Additionally, there were 14 Mirage 5F fighters from the second batch that were upgraded similarly but with newer systems and designated ROSE III. The FLIR sensors allow the Mirage 5 ROSE fighters to specialise in the night-time attack role.


  • Mirage 5 : Single-seat radarless ground-attack fighter aircraft.
    • Mirage 5AD : Export version of Mirage 5 for Abu Dhabi, UAE; 12 built.[11]
    • Mirage 5EAD : Single-seat radar-equipped fighter-bomber version for Abu Dhabi, UAE. 14 built.[12]
    • Mirage 5BA : Single-seat version of the Mirage 5 for Belgium, fitted with mainly US avionics; 63 built, 62 under license by SABCA.[11]
    • Mirage 5COA : Export version of the Mirage 5 for Colombia. 14 built.[11] Remaining aircraft upgraded by IAI with canards and new avionics.[13]
    • Mirage 5D : Export single-seat ground-attack aircraft of the Mirage 5 for Libya; 53 built.[11]
    • Mirage 5DE : Single-seat radar-equipped fighter-bomber version for Libya.
    • Mirage 5F : Single-seat ground-attack fighter aircraft for the French Air Force. 50 ex-Israeli Mirage 5Js.[14] Eight aircraft withdrawn for conversion to Mirage 50C for Chile, with eight new-build 5Fs built as replacements.[15]
    • Mirage 5G : Export version of the Mirage 5 for Gabon. Three built.[11]
    • Mirage 5G-2 : Four upgraded aircraft for Gabon, two of which were upgraded 5G and two undelivered ex-Zaire 5M.[16]
    • Mirage 5J : 50 aircraft were ordered by Israel, but the order was later embargoed by the French government. They were delivered instead to the French Air Force as the Mirage 5F.[14]
    • Mirage 5M : Export version of the Mirage 5 for Zaire;[11] 14 built, of which only 8 delivered to Zaire owing to funding shortages.[17]
    • Mirage 5MA Elkan : Upgraded Mirage 5BA aircraft sold to Chile.
    • Mirage 5P : Export version of the Mirage 5 for Peru; 22 built.[18]
    • Mirage 5P Mara : Upgraded Mirage 5P aircraft for Argentina.
    • Mirage 5P3 : Upgraded aircraft for Peru; 10 built.[18]
    • Mirage 5P4 : Upgraded aircraft for Peru; two built new plus upgraded older aircraft.[18]
    • Mirage 5PA : Single-seat radarless version of the Mirage 5 for Pakistan. 28 built.[11]
    • Mirage 5PA2 : New build radar equipped aircraft for Pakistan, fitted with Cyrano IV radar. 18 built.[19]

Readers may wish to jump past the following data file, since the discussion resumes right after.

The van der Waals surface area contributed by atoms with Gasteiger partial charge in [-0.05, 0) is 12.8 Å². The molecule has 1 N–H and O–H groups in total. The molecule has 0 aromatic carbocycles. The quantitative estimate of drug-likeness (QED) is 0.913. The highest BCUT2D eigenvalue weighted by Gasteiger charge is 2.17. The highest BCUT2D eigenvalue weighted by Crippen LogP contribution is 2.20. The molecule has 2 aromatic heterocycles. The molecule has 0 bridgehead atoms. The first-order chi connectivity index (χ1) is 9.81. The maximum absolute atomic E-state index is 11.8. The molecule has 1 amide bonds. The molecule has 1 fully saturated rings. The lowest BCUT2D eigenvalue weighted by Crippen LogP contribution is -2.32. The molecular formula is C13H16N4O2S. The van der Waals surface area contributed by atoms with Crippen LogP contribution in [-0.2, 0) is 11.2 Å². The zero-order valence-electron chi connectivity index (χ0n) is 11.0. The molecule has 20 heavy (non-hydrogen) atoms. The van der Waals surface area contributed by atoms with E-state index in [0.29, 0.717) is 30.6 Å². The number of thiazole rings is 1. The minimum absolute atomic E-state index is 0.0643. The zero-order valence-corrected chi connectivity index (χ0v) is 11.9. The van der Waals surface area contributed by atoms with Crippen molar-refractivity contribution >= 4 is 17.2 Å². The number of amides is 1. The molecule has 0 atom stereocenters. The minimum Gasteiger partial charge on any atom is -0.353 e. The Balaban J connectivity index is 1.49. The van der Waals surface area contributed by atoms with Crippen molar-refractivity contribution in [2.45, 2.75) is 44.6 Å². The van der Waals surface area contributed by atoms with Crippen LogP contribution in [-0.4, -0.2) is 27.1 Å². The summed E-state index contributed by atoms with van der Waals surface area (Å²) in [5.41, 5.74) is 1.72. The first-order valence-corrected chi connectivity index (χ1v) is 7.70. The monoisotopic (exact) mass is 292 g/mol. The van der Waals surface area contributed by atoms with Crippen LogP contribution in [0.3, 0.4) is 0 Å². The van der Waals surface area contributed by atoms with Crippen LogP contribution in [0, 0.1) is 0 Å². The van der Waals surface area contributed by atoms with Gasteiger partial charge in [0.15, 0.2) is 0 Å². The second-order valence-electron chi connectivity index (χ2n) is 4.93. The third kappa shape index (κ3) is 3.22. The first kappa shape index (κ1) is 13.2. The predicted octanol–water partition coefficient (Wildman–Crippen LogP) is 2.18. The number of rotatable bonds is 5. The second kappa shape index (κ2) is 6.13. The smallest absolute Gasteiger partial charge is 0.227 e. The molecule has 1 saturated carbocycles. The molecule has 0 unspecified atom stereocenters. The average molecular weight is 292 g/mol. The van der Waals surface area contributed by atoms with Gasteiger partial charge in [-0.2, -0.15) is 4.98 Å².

• Mirage 5PA3 : New build radar-equipped anti-shipping aircraft for Pakistan, fitted with an Agave radar for compatibility with Exocet anti-ship missile. 12 built.[19]
    • Mirage 5SDE : Single-seat radar-equipped fighter-bomber version for Egypt, equivalent to Mirage IIIE; 54 built.[20]
    • Mirage 5E2 : Upgraded radarless attack version for Egypt. 16 built.[20]
    • Mirage 5V : Single-seat ground attack aircraft 5 for Venezuela; six built. Survivors rebuilt to Mirage 50EV standard.[21]
  • Mirage 5R : Single-seat reconnaissance aircraft.
    • Mirage 5BR : Reconnaissance version of 5BA for Belgium; 27 built, 23 in Belgium.[22]
    • Mirage 5COR : Export version of the Mirage 5R for Colombia;[22] two built.[23]
    • Mirage 5DR : Export version of the Mirage 5R for Libya; ten built.[24][25]
    • Mirage 5RAD : Export version of the Mirage 5R for Abu Dhabi, UAE; three built.[12]
    • Mirage 5SDR : Export version of the Mirage 5R for Egypt; six built.[20]
  • Mirage 5Dx : Two-seat training version.
    • Mirage 5BD : Two-seat trainer version of 5BA for Belgium; 16 built, 15 built locally.[26]
    • Mirage 5COD : Two-seat trainer for Colombia. Two built.[26] Ugraded with canards and new avionics.[13]
    • Mirage 5DAD : Two-seat trainer for Abu Dhabi, UAE. Three built.[26]
    • Mirage 5DD : Two-seat trainer for Libya; 15 built.[26]
    • Mirage 5DG : Two-seat trainer for Gabon; four built, two delivered 1978 and two in 1984.[16]
    • Mirage 5DM : Two-seat trainer for Zaire; three built, all of which were delivered.[17]
    • Mirage 5DP : Two-seat trainer for Peru; four delivered.[18]
    • Mirage 5DP3 : Updated trainer for Peru. Two new build plus upgrade of remaining 5DPs.[18]
    • Mirage 5DPA2 : Two-seat trainer version of 5 for Pakistan; two built.[19]
    • Mirage 5MD Elkan : Upgraded Mirage 5BD aircraft sold to Chile.